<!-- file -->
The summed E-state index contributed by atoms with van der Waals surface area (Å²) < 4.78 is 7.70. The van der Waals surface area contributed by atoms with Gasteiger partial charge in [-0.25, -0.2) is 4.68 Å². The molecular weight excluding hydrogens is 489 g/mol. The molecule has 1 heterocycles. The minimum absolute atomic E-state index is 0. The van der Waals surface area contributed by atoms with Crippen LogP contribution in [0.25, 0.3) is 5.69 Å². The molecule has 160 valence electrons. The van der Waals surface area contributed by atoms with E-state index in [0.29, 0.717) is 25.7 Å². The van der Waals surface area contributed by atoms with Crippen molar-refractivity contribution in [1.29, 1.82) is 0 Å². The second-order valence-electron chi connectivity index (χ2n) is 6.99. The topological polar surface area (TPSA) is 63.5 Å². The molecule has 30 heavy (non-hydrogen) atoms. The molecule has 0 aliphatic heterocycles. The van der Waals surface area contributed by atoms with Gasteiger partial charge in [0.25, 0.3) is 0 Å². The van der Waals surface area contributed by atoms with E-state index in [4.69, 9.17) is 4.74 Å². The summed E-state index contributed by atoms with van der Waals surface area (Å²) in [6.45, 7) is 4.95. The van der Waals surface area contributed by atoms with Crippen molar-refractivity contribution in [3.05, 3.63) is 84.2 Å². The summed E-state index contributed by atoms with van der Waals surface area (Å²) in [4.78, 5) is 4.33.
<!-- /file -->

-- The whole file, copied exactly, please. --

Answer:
The summed E-state index contributed by atoms with van der Waals surface area (Å²) < 4.78 is 7.70. The van der Waals surface area contributed by atoms with Gasteiger partial charge in [-0.25, -0.2) is 4.68 Å². The molecular weight excluding hydrogens is 489 g/mol. The molecule has 1 heterocycles. The minimum absolute atomic E-state index is 0. The van der Waals surface area contributed by atoms with Crippen LogP contribution in [0.25, 0.3) is 5.69 Å². The molecule has 160 valence electrons. The van der Waals surface area contributed by atoms with E-state index in [0.29, 0.717) is 25.7 Å². The van der Waals surface area contributed by atoms with Crippen molar-refractivity contribution in [1.29, 1.82) is 0 Å². The second-order valence-electron chi connectivity index (χ2n) is 6.99. The topological polar surface area (TPSA) is 63.5 Å². The molecule has 30 heavy (non-hydrogen) atoms. The molecule has 0 aliphatic heterocycles. The van der Waals surface area contributed by atoms with Gasteiger partial charge in [0.25, 0.3) is 0 Å². The van der Waals surface area contributed by atoms with E-state index in [4.69, 9.17) is 4.74 Å². The summed E-state index contributed by atoms with van der Waals surface area (Å²) in [6.45, 7) is 4.95. The van der Waals surface area contributed by atoms with Crippen molar-refractivity contribution in [3.05, 3.63) is 84.2 Å². The summed E-state index contributed by atoms with van der Waals surface area (Å²) in [4.78, 5) is 4.33.